“In Ms. Tessier’s case, the Commission’s conduct left her in a difficult position. She could abandon her complaint entirely, or assume the stress and expense associated with filing an application for judicial review. While the application was successful, her complaint against HRMFES is no closer to being resolved. Ms Tessier must now participate in a new investigation, seven years after her complaint was initially filed, and nine years after some of the events described in the complaint. It is reasonable to expect that the cogency of the evidence will be compromised by the passage of time. Memories fade and witnesses may now be unavailable.” (10)

The decision goes so far as to require a splitting of costs between the Commission and the HRMFES (fire department).  “I am satisfied that the circumstances of the case are exceptional and bring it outside the general rule of immunity for cost on part of the administrative decision-makers.  In my view, it would be contrary to the public interest for the Commission to avoid liability for costs in situations where it has mishandled a complaint to the degree seen in this case.” (11)

This Decision acknowledges the claims that I made repeatedly: my case was complex and needed careful attention but was very poorly organized.,It also acknowledged the extensive efforts to have my case heard (page 15). Clearly, as this Decision officially reiterates, they did not take my case seriously and did not give it the degree of importance that it warranted.

Furthermore, this decision officially marks the major gaps in the process, the ones that I’ve been trying to point to for years! The first investigation report was made 4 years after I filed my complaint, but didn’t include any new details or information (page 15).  In other words, little or no investigation was even done.

Just to set the record straight, however, this Decision in no way comes anywhere close to reimbursing me or some of the lawyers I had working on the case throughout the years.   This is an award of 10,000, but in reality, I have invested thousands of more dollars, not to mention time, energy, and the extreme emotional stress this whole ordeal has caused. The initial mistreatment in my workplace was bad enough, but this process has multiplied that injustice exponentially. But what is significant is that the things I’ve been trying to say for so long are now being heard and addressed. Officially. My only hope is that the next person to come along with a case similar to mine will not need to go through as much.

Now, if we could only turn our attention to the culture in general, the one that blames the victims, rewards masculinity that dominates those around them, and repeats the tropes of how women and men really are and how they should behave and where they should or should not work….then we will really be getting somewhere. This decision is a good first step.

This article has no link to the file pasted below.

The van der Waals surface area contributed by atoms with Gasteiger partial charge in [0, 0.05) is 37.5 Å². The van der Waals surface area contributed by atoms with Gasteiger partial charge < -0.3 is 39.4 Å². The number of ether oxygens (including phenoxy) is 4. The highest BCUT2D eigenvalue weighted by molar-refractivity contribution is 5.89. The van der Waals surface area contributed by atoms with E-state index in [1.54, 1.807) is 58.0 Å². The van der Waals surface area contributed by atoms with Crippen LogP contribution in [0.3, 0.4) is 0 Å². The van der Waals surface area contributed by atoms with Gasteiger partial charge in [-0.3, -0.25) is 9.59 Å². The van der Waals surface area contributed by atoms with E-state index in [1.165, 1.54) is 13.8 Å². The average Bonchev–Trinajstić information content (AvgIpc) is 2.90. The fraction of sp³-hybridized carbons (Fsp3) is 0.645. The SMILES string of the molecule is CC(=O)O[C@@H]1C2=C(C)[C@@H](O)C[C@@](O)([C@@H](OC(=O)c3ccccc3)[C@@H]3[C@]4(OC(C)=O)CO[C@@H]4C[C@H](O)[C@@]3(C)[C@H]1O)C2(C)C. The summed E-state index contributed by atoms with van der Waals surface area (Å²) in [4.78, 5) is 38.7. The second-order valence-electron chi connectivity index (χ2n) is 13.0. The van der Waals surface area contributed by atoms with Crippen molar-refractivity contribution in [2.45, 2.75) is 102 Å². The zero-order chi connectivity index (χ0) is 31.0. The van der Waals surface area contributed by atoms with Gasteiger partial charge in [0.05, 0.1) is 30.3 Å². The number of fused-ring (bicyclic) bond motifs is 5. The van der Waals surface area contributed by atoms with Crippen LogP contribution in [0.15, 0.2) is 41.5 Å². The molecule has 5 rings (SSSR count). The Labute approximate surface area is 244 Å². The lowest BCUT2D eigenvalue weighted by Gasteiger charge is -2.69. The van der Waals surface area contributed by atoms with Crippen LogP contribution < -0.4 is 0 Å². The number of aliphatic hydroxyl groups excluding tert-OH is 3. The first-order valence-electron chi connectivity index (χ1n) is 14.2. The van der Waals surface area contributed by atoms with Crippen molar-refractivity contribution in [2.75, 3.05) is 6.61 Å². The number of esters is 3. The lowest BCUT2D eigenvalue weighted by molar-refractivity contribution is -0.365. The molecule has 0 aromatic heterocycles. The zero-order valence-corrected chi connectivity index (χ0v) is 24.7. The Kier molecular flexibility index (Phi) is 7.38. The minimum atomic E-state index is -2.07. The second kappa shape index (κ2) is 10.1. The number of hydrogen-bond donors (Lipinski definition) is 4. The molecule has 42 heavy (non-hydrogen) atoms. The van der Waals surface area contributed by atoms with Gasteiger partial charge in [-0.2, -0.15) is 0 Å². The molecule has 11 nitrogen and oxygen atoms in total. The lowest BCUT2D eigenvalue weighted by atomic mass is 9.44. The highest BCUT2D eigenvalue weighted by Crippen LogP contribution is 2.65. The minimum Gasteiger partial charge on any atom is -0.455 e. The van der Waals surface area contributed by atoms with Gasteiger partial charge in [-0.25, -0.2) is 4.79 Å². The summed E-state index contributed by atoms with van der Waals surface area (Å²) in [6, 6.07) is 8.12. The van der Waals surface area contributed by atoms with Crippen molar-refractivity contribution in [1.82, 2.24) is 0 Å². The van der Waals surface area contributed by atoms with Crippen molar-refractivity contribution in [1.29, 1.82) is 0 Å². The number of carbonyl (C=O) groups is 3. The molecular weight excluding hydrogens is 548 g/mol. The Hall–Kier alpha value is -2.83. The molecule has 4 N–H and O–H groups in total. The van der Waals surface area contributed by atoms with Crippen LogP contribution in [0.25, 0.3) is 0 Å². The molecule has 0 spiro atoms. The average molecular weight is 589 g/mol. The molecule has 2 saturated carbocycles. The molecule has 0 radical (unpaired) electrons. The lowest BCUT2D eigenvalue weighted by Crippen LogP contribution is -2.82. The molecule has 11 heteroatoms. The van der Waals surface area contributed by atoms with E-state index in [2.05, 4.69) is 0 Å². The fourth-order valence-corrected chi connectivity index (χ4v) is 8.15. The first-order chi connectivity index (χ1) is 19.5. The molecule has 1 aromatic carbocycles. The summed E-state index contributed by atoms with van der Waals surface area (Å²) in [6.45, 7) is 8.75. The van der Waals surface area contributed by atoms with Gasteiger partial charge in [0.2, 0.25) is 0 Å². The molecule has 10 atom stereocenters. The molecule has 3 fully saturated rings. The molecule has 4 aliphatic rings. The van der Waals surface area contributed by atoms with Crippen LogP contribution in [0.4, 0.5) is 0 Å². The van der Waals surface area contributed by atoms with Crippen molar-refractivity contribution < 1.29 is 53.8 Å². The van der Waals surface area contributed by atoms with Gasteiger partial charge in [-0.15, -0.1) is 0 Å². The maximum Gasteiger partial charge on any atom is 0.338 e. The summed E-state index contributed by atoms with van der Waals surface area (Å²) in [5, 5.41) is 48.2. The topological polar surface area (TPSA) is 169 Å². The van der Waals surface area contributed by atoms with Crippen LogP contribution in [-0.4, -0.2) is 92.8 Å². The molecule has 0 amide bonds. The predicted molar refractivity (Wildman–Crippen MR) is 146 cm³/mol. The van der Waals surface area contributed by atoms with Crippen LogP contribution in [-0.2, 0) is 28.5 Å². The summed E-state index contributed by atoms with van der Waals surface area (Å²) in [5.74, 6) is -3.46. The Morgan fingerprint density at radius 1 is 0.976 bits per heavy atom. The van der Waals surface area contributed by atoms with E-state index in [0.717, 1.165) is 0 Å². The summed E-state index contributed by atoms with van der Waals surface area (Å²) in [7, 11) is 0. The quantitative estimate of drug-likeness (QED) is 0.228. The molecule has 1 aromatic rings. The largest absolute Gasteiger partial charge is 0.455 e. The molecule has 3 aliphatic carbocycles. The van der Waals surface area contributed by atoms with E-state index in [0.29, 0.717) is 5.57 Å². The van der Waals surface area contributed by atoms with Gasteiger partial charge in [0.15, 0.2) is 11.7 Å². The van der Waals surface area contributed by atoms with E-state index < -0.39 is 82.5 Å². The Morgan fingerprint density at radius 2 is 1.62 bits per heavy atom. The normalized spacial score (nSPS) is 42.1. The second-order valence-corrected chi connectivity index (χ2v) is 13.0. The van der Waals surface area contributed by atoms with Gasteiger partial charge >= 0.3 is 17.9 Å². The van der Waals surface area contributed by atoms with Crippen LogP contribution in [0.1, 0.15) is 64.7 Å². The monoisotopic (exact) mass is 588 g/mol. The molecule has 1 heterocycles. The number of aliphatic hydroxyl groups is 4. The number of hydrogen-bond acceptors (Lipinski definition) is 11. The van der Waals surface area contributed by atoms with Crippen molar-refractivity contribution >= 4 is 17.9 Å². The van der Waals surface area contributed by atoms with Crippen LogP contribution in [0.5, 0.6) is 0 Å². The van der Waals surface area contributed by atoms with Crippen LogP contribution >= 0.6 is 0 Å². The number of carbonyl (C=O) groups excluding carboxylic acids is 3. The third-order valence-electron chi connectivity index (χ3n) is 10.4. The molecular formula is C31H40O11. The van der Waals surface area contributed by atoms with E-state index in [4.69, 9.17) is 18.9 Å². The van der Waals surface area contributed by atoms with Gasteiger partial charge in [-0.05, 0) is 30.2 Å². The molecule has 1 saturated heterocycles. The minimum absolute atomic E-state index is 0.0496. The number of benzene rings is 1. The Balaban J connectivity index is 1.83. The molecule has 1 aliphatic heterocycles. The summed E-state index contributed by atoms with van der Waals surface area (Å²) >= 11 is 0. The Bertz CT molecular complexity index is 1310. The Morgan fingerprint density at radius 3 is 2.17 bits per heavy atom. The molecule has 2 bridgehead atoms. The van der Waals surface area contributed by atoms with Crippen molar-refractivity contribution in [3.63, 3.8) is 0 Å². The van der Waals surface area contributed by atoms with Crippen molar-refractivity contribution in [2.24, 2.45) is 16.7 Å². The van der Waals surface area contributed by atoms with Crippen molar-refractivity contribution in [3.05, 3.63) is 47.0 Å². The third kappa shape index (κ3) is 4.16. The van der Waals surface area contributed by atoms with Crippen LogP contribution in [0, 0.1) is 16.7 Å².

Currently, my lawyer and I are in communication with the Nova Scotia Human Rights Commission and working on how to proceed with the new investigation.

The decision can be found here: http://decisions.courts.ns.ca/nsc/nssc/en/item/71707/index.do?r=AAAAAQAHVGVzc2llcgAAAAAB

 

Judicial Review Update

In 2007 I filed a complaint against my employer, the Halifax Regional Municipality (HRM), with the Nova Scotia Human Rights Commission because I believe that I was subjected to gender discrimination as an HRM firefighter.  I waited 5 years before the commission dismissed my case after, what seemed to me to be, a shoddy investigation. I subsequently filed for a judicial review of their decision in April of 2012.

On February 19, 2014, the court released its decision in regards to this review. The result of this review, which can be found here, was in my favor. The judge, Honourable Justice Arthur LeBlanc, ordered that the decision of the NSHRC to dismiss my case be quashed and a that new investigation is to be undertaken by those with no prior involvement in my case.

Here a couple highlights from the court’s decision:

[63] …A thorough investigation required more than merely accepting the contents of the HRM response at face value. A reasonable investigator would have recognized that additional crucial information could be gathered by conducting thorough and critically-minded interviews with CM and DCB. Given the central importance of their version of events to the outcome of the investigation, such interviews were required for a thorough investigation (Page 28).

[65] I find that D’s failure to interview either CM or DCB amounts to a breach of procedural fairness pursuant to the test set out in Slattery, supra. This breach alone is sufficient to invalidate the investigation and render the Commissioners unable to make a proper screening determination on this case based on the sufficiency of the record before them (Page 29).